The Women's Freedom Network Newsletter
May/June July/August, 1998, Vol. 5, Numbers 3 & 4.
The Institutionalization of
by Dr. Susan Sarnoff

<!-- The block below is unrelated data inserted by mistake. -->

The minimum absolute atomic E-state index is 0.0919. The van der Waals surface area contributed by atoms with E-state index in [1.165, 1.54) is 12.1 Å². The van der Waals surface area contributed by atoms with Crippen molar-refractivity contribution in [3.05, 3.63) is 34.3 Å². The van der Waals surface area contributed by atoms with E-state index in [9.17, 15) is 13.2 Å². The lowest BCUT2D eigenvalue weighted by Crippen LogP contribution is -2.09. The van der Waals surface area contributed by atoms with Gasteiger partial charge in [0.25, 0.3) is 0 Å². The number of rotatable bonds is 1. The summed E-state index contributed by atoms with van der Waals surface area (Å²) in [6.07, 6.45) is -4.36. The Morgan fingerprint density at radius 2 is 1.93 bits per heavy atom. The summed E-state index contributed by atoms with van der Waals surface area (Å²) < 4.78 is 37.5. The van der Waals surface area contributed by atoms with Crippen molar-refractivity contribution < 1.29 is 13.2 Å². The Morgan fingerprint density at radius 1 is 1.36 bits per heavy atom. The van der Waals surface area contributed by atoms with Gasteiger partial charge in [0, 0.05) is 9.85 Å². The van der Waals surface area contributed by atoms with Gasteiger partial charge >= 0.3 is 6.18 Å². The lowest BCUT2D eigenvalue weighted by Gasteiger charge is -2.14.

T he sweeping proposal to revise the Violence Against Women Act, which will provide nearly $5 billion in funding over five years "to prevent violence against women, and for other purposes," is dangerous legislation based on faulty information. While some critics claim that it is Bill Clinton's payoff to "gender feminists" for finally coming to his defense regarding the Paula Jones case, it clearly serves as a means of providing services to some of the women and children who have lost income due to welfare cuts through a surreptitious back door. That back door requires that applicants claim that they and/or their children were victims of some form of domestic violence or sexual assault, but it offers abundant rewards for doing so - including the "rights" to refuse custody and even visitation to accused fathers with virtually no requirements of proof; no means of detecting false claims and not even means of verifying real ones. However, the real beneficiaries of VAWA II are not battered women or their children at all. Instead, it is the providers of services to battered women who will benefit if it is enacted. If VAWA II was really meant to help battered women and their children then some form of jobs, job training or income replacement, or long-term, low-income housing would have been written into the bill. Instead, the only one of the above supported by VAWA II is the creation of a handful of jobs providing assistance to battered women - jobs that depend on the perpetuation of the false statistics and faulty beliefs on which VAWA II is based for their continuation.